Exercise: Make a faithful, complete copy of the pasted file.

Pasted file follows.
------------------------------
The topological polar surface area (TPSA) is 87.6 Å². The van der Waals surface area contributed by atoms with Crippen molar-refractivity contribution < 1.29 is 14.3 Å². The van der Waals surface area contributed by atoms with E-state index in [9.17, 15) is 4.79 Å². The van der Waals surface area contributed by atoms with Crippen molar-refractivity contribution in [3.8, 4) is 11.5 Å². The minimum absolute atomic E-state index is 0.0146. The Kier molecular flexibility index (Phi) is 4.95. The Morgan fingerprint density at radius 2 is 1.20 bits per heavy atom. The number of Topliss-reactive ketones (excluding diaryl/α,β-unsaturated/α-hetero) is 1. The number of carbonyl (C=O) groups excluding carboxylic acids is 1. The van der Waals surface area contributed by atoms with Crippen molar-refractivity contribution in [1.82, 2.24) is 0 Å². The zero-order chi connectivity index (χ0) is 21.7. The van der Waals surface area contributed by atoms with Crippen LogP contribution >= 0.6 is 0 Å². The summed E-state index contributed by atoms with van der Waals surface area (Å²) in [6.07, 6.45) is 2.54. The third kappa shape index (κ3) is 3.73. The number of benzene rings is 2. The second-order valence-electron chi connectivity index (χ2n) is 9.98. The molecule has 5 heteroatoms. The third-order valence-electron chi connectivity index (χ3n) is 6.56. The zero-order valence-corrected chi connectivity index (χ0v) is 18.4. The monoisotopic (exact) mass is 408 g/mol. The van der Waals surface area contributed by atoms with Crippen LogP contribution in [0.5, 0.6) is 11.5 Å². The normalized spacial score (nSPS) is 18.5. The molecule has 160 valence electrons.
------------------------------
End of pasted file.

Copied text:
The topological polar surface area (TPSA) is 87.6 Å². The van der Waals surface area contributed by atoms with Crippen molar-refractivity contribution < 1.29 is 14.3 Å². The van der Waals surface area contributed by atoms with E-state index in [9.17, 15) is 4.79 Å². The van der Waals surface area contributed by atoms with Crippen molar-refractivity contribution in [3.8, 4) is 11.5 Å². The minimum absolute atomic E-state index is 0.0146. The Kier molecular flexibility index (Phi) is 4.95. The Morgan fingerprint density at radius 2 is 1.20 bits per heavy atom. The number of Topliss-reactive ketones (excluding diaryl/α,β-unsaturated/α-hetero) is 1. The number of carbonyl (C=O) groups excluding carboxylic acids is 1. The van der Waals surface area contributed by atoms with Crippen molar-refractivity contribution in [1.82, 2.24) is 0 Å². The zero-order chi connectivity index (χ0) is 21.7. The van der Waals surface area contributed by atoms with Crippen LogP contribution >= 0.6 is 0 Å². The summed E-state index contributed by atoms with van der Waals surface area (Å²) in [6.07, 6.45) is 2.54. The third kappa shape index (κ3) is 3.73. The number of benzene rings is 2. The second-order valence-electron chi connectivity index (χ2n) is 9.98. The molecule has 5 heteroatoms. The third-order valence-electron chi connectivity index (χ3n) is 6.56. The zero-order valence-corrected chi connectivity index (χ0v) is 18.4. The monoisotopic (exact) mass is 408 g/mol. The van der Waals surface area contributed by atoms with Crippen LogP contribution in [0.5, 0.6) is 11.5 Å². The normalized spacial score (nSPS) is 18.5. The molecule has 160 valence electrons.